"Jesus is not using a metaphor here. When Christ said that His disciples must eat His body and drink His blood, many walked away from Him. If he was just speaking metaphorically, no one would have been shocked enough to walk out on Him.
Why would the Jews scoff at Jesus for using a metaphor, unless He literally meant to eat His Flesh and to drink His Blood?"
Actually, literally or figuratively, it was a shocking statement. In effect, Jesus was claiming to be God Himself, which would stun any Jew listening. If they had interpreted him literally, they would have replied, "You want us to take knives out and cut your flesh, and eat it? Cut your throat, and drink your blood?!?!"
If meant literally, his statement WOULD have been totally mad, since they would have needed to kill him on the spot.
posted on 06/13/2009 6:56:59 PM PDT
by Mr Rogers
(I loathe the ground he slithers on!)
I am the door: by me if any man enter in, he shall be saved, and shall go in and out, and find pasture.
Which Catholic dogma comes from this verse? Or how about this one:
I am the vine, ye are the branches: He that abideth in me, and I in him, the same bringeth forth much fruit: for without me ye can do nothing.
The fact is, we are told how the local church is to observe the Lord’s Supper in I Corinthians 11 and Luke 22.
And he took bread, and gave thanks, and brake it, and gave unto them, saying, This is my body which is given for you: this do in remembrance of me.
(24) And when he had given thanks, he brake it, and said, Take, eat: this is my body, which is broken for you: this do in remembrance of me.
(25) After the same manner also he took the cup, when he had supped, saying, This cup is the new testament in my blood: this do ye, as oft as ye drink it, in remembrance of me.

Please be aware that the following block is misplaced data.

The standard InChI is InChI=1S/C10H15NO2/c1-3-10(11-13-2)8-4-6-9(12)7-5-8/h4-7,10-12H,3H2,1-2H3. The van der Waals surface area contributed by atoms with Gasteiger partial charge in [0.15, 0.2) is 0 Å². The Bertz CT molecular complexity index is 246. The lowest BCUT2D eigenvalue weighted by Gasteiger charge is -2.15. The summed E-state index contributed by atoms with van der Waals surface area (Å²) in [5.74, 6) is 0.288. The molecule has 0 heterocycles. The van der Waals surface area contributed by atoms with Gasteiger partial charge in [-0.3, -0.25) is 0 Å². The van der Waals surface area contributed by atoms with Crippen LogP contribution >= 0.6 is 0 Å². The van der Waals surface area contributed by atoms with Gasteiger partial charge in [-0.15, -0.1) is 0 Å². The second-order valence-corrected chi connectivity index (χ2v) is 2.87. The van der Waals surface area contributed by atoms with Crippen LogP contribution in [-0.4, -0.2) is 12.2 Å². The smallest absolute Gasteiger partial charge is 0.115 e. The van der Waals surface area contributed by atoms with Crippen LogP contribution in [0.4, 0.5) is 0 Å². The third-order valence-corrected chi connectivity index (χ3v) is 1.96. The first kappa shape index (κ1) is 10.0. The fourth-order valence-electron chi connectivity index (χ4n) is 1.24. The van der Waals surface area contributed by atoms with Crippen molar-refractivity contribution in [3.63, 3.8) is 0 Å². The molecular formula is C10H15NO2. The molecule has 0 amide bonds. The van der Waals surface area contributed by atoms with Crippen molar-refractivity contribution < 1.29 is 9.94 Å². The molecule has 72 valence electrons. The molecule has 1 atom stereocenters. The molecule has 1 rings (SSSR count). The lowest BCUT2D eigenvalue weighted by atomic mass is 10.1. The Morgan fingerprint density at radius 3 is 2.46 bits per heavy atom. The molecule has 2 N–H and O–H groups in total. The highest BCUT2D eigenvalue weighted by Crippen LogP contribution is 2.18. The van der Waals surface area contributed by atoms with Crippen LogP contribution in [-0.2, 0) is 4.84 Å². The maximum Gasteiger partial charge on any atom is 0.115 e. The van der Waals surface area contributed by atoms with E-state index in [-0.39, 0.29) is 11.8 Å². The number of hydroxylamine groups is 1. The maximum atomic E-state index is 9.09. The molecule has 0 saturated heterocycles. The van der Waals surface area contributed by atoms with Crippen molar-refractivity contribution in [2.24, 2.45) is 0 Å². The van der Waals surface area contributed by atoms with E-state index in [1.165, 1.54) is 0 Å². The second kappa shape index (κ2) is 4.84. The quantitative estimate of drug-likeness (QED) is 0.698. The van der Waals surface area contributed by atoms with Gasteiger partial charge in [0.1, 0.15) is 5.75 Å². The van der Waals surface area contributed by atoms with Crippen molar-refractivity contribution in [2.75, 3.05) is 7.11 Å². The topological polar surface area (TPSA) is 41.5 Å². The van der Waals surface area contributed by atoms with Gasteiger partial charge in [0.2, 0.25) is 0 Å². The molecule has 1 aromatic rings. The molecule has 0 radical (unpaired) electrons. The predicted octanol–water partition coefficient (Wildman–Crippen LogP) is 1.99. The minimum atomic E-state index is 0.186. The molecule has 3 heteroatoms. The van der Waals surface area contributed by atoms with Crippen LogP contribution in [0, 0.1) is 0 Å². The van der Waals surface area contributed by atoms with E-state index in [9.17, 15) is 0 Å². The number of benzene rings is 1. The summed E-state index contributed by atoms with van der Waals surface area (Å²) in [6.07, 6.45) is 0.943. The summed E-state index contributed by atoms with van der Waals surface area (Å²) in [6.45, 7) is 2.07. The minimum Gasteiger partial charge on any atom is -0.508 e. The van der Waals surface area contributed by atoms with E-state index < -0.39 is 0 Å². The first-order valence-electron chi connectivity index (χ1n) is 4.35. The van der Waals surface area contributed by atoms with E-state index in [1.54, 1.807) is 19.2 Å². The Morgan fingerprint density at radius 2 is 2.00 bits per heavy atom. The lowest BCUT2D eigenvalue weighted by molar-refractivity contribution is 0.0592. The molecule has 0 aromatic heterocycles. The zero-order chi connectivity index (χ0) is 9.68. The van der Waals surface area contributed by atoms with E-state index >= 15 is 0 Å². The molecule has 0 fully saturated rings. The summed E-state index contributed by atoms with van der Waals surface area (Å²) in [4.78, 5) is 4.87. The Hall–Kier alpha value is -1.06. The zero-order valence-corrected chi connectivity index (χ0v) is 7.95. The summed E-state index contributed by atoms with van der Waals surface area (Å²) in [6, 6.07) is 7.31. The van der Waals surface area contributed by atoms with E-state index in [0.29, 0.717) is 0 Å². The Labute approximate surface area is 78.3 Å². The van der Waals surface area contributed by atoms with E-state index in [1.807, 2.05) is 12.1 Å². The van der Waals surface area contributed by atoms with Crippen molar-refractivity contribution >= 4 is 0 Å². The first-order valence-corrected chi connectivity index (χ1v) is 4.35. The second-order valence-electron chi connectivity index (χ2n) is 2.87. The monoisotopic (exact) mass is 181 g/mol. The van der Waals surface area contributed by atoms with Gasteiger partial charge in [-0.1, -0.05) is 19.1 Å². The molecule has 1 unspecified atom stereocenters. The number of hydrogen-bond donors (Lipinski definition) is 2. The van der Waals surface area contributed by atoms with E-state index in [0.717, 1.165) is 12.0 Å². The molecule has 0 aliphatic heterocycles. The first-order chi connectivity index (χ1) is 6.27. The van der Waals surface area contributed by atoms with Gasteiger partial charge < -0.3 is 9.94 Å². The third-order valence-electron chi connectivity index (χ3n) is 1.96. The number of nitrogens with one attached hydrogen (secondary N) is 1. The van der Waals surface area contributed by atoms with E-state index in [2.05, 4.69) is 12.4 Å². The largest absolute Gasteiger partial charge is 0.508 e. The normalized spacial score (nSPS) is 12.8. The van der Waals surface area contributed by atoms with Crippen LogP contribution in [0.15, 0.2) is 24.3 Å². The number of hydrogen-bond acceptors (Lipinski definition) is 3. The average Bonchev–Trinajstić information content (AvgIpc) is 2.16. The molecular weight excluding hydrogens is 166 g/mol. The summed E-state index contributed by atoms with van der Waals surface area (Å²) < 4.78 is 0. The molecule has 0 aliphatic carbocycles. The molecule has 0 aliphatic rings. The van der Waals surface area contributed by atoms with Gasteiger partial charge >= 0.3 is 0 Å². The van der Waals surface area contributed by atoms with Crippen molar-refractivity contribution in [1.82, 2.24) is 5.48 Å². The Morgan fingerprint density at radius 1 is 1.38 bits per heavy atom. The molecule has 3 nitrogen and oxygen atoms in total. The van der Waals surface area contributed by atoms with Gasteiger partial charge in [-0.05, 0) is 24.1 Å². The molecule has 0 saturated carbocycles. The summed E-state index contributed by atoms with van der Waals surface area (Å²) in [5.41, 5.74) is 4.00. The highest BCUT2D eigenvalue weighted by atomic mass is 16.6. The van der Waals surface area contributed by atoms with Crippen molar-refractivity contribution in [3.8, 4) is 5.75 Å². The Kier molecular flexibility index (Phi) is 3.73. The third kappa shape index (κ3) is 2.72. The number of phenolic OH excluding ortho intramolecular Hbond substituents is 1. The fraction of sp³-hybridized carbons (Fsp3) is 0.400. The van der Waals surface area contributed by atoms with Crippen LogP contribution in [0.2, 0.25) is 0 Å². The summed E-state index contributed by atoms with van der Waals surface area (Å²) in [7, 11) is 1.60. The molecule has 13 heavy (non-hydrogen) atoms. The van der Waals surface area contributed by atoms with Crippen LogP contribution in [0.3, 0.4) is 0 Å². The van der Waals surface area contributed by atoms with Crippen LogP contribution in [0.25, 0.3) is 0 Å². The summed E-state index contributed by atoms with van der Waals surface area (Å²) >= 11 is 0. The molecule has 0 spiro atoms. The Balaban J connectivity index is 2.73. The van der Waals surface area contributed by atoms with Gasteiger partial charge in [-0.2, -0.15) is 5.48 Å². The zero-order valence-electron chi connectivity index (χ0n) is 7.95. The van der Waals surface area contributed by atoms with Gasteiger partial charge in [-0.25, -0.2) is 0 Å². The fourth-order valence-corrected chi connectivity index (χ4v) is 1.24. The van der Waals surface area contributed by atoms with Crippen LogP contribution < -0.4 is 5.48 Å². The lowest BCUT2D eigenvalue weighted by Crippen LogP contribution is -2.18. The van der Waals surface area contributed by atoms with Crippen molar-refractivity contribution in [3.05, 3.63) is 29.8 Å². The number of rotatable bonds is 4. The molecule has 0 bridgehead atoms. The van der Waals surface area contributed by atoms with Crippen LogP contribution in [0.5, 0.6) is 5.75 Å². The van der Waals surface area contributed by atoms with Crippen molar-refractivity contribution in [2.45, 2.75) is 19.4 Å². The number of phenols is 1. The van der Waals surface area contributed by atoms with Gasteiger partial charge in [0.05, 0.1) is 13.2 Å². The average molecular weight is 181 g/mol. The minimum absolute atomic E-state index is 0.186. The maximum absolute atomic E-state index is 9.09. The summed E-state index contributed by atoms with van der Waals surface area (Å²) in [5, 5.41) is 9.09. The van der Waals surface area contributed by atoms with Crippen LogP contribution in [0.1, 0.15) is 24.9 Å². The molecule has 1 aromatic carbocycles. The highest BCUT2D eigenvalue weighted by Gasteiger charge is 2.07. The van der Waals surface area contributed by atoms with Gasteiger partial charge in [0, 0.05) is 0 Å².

(26) For as often as ye eat this bread, and drink this cup, ye do shew the Lord’s death till he come.
Very clearly, the Lord’s Supper is to bring us into remembrance. That is what the very scriptures say. Like it says in verse 26, “ye do shew the Lord’s death till he come.” It is a picture of his death, and also to bring us into remembrance that He is coming back for his own.
The Catholics have this completely wrong and in fact break scripture by believing they are constantly sacrificing Christ in the Eucharist. Please compare these verses to Catholic tradition.
(12) But this man, after he had offered one sacrifice for sins for ever, sat down on the right hand of God;
(13) From henceforth expecting till his enemies be made his footstool.
(14) For by one offering he hath perfected for ever them that are sanctified.
I am very sorry to tell you so, but I’ll easily take what the scriptures have clearly put forth over the quotes of the commentators of that same scripture.
Y’all are simply not bring Christ down every eucharist to eat his body and blood. He is sitting on the right hand of the Father, waiting for the time of his return as the conquering Christ.
The Jews expressed disbelief and admonished Christ--believing He could not really mean what He was saying. Now this would have been an excellent opportunity for Jesus to tell them he was only speaking metaphorically or figuratively and that he should not be taken literally.
You either don't understand the discourse or you don't accept it...You guys always leave out the salient part of the context...
Jesus said He already knew these people would not believe Him...He KNEW these people would not follow Him either way...
Jesus ALWAYS spoke to committed unbelievers in parables...ONLY explaining the parable to His true disciples when in private...
If you know the bible at all, you know that...
posted on 06/13/2009 11:10:54 PM PDT
(I don't understand all that I know...)